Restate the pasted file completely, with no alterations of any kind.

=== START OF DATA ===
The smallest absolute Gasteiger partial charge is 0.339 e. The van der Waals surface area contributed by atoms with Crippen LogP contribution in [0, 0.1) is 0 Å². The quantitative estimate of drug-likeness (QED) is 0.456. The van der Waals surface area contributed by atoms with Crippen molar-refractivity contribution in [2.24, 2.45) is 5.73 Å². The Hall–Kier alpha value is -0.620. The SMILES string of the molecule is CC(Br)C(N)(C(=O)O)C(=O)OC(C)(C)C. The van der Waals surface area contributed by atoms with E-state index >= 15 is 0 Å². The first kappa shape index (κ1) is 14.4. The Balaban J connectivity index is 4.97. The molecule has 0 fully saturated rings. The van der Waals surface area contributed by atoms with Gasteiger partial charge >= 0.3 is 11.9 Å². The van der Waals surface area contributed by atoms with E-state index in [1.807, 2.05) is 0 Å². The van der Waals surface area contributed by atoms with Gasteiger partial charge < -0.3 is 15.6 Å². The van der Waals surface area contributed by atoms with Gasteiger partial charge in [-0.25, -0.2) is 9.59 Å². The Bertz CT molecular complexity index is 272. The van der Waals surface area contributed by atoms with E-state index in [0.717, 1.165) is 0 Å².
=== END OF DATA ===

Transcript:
The smallest absolute Gasteiger partial charge is 0.339 e. The van der Waals surface area contributed by atoms with Crippen LogP contribution in [0, 0.1) is 0 Å². The quantitative estimate of drug-likeness (QED) is 0.456. The van der Waals surface area contributed by atoms with Crippen molar-refractivity contribution in [2.24, 2.45) is 5.73 Å². The Hall–Kier alpha value is -0.620. The SMILES string of the molecule is CC(Br)C(N)(C(=O)O)C(=O)OC(C)(C)C. The van der Waals surface area contributed by atoms with E-state index >= 15 is 0 Å². The first kappa shape index (κ1) is 14.4. The Balaban J connectivity index is 4.97. The molecule has 0 fully saturated rings. The van der Waals surface area contributed by atoms with Gasteiger partial charge >= 0.3 is 11.9 Å². The van der Waals surface area contributed by atoms with E-state index in [1.807, 2.05) is 0 Å². The van der Waals surface area contributed by atoms with Gasteiger partial charge < -0.3 is 15.6 Å². The van der Waals surface area contributed by atoms with Gasteiger partial charge in [-0.25, -0.2) is 9.59 Å². The Bertz CT molecular complexity index is 272. The van der Waals surface area contributed by atoms with E-state index in [0.717, 1.165) is 0 Å².